The method is particularly advantageous when applied to DCE breast MR imaging because the blood vessels in the human breast are small and therefore difficult to accurately identify on an image in the case when the imaging plane cuts transaxially through the vessel. In this case connectedness of the wave-front propagation is assessed every 1 mm in the invention. A maximal segment length of 1 cm is applied as a termination criterion. A radius termination criterion value of 4 mm is advantageously used because it represents a value of vessel radius which will detect leakage and ensures that no segments are generated which cannot possibly represent genuine vessels in the human breast.
A further advantage is that when the method is applied to breast imaging no checks need be incorporated into the region growing algorithm at the tree level. Tree level checks can be dispensed with due to the smoothness and regularity of the blood vessel tree in the human mammary, and its lack of false branching points in this part of the body. Lack of tree level decision making within the overall tree construction saves on computing power and time.
The result of applying the invention is more accurate contrast enhanced image data.
The invention also relates to a workstation configured to incorporate the string of computer instructions and has the advantage that it is suitable to perform the invention in a workspace suitable for the handling and assessment of medical images.
The invention also relates to a computer aided detection system configured to incorporate the string of computer instructions and has the advantage that it is suitable to perform the invention in a workspace suitable for the application of computer aided detection algorithms to the assessment of medical images for the purposes of diagnosis.
These and other aspects of the invention will be described with the assistance of the following figures.
FIG. 1 is a subtraction image showing a breast cancer lesion and parts of the blood vessel tree.
FIG. 2 is a color map rendition of the image of FIG. 1 showing areas of contrast enhancement after signal intensity curves have been produced.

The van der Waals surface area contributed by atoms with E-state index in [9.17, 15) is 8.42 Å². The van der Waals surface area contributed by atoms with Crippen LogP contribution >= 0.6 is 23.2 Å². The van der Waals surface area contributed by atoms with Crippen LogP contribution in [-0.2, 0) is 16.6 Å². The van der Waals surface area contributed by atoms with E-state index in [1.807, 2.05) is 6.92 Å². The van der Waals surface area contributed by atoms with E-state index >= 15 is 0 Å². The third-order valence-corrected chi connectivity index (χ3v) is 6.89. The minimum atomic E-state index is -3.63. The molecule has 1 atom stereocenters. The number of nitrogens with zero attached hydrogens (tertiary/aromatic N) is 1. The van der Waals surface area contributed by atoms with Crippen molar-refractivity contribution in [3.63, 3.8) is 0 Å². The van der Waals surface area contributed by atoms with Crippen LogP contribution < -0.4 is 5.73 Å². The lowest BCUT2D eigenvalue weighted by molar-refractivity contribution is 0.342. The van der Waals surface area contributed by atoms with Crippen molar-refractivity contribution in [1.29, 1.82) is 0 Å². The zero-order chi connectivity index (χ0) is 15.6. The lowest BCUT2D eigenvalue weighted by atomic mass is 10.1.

FIG. 3 shows the results of a vessel tree extraction.
FIG. 4 shows the filter response of a vessel enhancement filter which can be used for automatic seed point selection. The vessel tree segmentation can be performed on the vessel enhancement image.
An object data set can be used to construct a 2 dimensional image representing a single slice through the body of tissue represented by the data set, and can also be used to construct an image representing a 3 dimensional body of tissue. The latter is achieved using various volume visualization techniques known in the art.
FIG. 1 is a subtraction image showing a breast cancer lesion and parts of the blood vessel tree. All contrast enhanced material appears bright, but it is not always entirely clear from the image where the vessel tree ends and the lesion begins.
FIG. 2 is a color map showing areas of contrast enhancement after signal intensity curves have been produced. It is clear that the signal intensity curves cannot differentiate between lesion and vessel tree. If the output of the signal intensity curves was used as the direct input to an algorithm for computer aided detection it would cause the algorithm to incorrectly detect the vessels as lesions.
FIG. 3 shows the results of a vessel tree extraction. One seed point was placed interactively. The vessels 301 are now clearly identifiable, separately to the contrast enhanced lesion material 302.
FIG. 4 shows the filter response of a vessel enhancement filter which can be used for automatic seed point selection. The vessel tree segmentation can be performed on the vessel enhancement image.
Patent applications by Lina Arbash Meinel, Homewood, IL US
Patent applications by Rafael Wiemker, Kisdorf DE
Patent applications by Thomas Buelow, Grosshansdorf DE
Patent applications by KONINKLIJKE PHILIPS ELECTRONICS N.V.
Patent applications in class Voxel
Patent applications in all subclasses Voxel